Six Colors
Six Colors

by Jason Snell & Dan Moren

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By Jason Snell

Command Performance: URL powerhouses

Get Contents of URL

URLs make the world go round. In their simplest form, of course, they load web pages. But there’s hidden complexity beneath the humble URL. As many people who build web pages already know, they can carry enormous amounts of data from place to place, all by tacking on extra stuff in the query portion at the end of the URL—that’s the stuff that follows the question mark symbol.

So, for example, https://my.example/?name=Jason contacts a web server and passes across the field name containing the name Jason. Of course, most URL queries are far more complicated—and they don’t always use web servers. URL, after all, stands for Uniform Resource Locator, and they can refer to apps, too. In fact, most inter-application communication on iOS takes place via the humble URL.

I’ve configured 1Writer, my primary text editor on iOS, to run a Shortcut via this URL: shortcuts://run-shortcut?name=Post%20to%20Six%20Colors%202020&input={[text]}. Shortcuts is registered as the handler for any URLs starting with shortcuts, and Shortcuts accepts requests to run a Shortcut at run-shortcut, with the name of the shortcut in the name field. In this case, I’m running a shortcut called “Post to Six Colors 2020” (the symbol %20 is how you encode the space character in URL format). As for the input field, that’s data that’s passed to the shortcut itself, for it to act upon as it sees fit. In this case, that’s {[text]}—which is actually a 1Writer command that will be replaced with the entire contents of the story I’m writing, encoded into the URL. As you might imagine, that’s a really long URL. But that’s okay, the URL can handle it. It’s resilient. How do you think it came through the Browser Wars unscathed?

There are so many different services on the Internet that offer interfaces that you can connect to via a web interface. A few of my friends created Shortcuts to interface directly with Toggl, a time-tracking app—effectively building their own time-tracking app within Shortcuts, all connecting to the Toggl web service.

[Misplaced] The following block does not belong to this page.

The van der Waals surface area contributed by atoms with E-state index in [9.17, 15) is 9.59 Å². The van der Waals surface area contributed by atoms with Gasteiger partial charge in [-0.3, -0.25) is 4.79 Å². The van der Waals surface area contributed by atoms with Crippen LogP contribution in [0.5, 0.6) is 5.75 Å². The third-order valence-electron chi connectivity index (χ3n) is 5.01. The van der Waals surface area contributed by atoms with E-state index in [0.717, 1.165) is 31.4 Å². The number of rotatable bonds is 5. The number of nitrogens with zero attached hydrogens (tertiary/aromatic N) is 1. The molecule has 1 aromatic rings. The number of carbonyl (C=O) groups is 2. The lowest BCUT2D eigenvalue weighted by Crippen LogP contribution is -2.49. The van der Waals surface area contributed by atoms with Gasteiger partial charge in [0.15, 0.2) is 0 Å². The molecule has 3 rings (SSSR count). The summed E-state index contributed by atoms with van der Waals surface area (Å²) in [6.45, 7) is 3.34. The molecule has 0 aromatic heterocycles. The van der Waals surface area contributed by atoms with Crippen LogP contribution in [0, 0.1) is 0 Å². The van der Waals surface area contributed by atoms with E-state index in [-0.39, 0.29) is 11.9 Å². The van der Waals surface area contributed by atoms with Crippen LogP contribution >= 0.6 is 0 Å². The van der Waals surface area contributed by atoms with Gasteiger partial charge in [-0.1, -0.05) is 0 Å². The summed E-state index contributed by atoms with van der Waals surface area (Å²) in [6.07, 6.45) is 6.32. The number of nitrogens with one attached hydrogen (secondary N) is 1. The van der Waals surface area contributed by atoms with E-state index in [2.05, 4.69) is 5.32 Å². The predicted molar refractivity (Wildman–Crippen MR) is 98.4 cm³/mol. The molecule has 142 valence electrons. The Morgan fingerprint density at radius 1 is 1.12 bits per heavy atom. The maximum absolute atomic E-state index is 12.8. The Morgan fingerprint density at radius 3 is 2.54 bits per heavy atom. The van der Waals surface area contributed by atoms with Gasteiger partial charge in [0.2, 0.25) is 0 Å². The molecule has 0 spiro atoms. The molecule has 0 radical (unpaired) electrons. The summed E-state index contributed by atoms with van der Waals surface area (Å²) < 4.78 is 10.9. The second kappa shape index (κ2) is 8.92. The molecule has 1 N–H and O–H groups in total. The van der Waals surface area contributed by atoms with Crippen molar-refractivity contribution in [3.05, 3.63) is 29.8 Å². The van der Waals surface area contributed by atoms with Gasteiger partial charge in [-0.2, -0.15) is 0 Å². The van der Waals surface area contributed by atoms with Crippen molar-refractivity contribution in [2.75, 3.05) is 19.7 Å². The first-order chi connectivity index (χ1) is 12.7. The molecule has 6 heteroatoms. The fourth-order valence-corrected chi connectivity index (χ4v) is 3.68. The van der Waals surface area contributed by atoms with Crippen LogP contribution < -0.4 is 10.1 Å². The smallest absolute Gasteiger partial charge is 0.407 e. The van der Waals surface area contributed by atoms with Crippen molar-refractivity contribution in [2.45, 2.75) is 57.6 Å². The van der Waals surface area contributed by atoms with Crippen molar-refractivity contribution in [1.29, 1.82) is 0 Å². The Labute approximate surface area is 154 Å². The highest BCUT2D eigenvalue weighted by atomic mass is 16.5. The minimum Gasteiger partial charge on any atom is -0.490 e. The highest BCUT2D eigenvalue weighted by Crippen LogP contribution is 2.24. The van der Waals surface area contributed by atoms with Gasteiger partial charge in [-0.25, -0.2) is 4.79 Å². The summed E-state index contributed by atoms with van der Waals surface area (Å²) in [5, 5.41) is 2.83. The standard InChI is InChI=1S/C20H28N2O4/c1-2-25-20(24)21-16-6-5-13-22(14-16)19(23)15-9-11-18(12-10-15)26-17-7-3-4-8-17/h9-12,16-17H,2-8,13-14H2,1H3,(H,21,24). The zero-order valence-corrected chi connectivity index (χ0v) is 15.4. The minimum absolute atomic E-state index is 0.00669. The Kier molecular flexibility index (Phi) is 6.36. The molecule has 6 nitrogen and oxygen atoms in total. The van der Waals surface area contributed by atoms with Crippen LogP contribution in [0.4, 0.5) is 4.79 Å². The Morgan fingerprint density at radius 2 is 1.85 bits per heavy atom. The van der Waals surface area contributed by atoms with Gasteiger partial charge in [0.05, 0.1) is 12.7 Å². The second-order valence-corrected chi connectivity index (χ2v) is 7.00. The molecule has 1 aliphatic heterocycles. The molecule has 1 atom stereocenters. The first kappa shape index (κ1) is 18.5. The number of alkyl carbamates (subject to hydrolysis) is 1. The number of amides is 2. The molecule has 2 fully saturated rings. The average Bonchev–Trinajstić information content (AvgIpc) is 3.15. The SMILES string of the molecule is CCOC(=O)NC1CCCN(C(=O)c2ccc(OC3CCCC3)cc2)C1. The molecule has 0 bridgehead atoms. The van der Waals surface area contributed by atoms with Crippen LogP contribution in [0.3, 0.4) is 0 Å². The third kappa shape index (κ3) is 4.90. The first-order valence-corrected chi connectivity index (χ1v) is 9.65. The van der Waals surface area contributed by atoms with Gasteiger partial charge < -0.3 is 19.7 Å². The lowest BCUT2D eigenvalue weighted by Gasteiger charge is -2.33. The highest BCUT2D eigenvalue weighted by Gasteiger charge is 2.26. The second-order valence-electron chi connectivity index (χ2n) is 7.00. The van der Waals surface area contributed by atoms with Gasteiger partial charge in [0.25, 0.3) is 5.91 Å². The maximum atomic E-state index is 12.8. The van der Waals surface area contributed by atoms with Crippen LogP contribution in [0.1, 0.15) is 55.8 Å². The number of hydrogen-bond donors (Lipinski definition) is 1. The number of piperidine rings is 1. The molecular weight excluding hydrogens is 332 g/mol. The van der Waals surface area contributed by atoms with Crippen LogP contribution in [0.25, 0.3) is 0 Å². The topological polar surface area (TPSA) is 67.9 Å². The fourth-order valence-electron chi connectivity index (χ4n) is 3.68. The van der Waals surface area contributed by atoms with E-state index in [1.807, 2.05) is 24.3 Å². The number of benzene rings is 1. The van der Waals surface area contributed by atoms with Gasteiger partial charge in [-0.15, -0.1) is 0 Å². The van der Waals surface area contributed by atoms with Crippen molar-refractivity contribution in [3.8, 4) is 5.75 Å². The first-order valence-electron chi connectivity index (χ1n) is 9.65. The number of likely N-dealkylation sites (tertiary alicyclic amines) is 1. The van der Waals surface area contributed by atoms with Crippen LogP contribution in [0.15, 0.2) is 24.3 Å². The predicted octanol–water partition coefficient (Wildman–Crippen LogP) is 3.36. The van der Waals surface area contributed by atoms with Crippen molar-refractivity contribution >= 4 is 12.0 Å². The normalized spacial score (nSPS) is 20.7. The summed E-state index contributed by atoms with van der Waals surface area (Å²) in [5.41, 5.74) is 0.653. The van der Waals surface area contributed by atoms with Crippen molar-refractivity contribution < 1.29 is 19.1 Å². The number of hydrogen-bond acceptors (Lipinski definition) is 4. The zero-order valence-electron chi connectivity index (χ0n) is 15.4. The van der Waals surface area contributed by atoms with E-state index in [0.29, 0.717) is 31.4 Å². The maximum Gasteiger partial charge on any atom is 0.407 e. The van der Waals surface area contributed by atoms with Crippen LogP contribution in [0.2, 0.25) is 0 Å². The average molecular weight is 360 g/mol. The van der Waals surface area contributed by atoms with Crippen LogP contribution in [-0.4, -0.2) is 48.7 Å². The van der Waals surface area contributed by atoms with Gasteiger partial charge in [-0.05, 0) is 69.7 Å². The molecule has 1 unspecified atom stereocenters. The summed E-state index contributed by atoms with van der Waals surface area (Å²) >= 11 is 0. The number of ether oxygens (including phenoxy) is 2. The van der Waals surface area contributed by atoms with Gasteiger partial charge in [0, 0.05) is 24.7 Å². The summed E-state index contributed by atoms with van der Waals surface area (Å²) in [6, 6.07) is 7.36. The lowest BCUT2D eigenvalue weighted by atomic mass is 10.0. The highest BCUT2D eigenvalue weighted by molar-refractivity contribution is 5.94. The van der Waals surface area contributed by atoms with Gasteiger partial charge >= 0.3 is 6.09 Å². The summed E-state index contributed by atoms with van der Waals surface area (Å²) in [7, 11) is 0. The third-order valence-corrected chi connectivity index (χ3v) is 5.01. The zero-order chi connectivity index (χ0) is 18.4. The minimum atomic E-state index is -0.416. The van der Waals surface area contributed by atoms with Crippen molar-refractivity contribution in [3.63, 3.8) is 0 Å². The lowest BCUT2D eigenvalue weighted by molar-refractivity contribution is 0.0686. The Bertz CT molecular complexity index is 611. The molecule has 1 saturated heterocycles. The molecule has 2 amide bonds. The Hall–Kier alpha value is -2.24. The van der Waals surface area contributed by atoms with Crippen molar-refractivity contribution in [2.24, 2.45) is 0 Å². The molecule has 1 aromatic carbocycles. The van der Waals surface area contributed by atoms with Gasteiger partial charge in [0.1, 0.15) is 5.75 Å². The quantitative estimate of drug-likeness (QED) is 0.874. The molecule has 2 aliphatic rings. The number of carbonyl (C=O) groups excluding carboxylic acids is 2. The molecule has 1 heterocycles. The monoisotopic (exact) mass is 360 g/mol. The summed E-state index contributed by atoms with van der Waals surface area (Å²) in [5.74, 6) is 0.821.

You do this all via the seemingly unassuming Shortcuts action Get Contents of URL, which in its simplest form is a tool for getting the text of webpages. But if you tap Show More to expand the action, you’ll see that it’s built to interface with web apps. For my Post to Six Colors 2020 shortcut, I’m dispatching a huge amount of XML data to WordPress via the POST method, which requires that I use the Headers element to indicate I’m sending a content type of text/xml. The contents of the XML data are sent in a Magic Variable I’ve called XMLQuery.

In short, I’m able to write shortcuts that control WordPress (and before this month, Movable Type) because they’ve got open web interfaces. And pretty much any service that offers a web interface can be accessed in this way, because the web is a standard. The web interfaces of WordPress and Movable Type weren’t built with the idea that an app on an iPad would be able to access them. But because they were built to a standard, and because Shortcuts supports that standard, I’m able to control them just the same.

Oh, and speaking of URLs, the final step of my Six Colors shortcut actually opens the story I just posted via a Shortcut within the WordPress editor, for me to verify before it goes live. That, too, is an action built on a URL containing query data—because I need to specify which article I need to edit.

form command

If you’re curious about my shortcut, I’ve made it available via iCloud.

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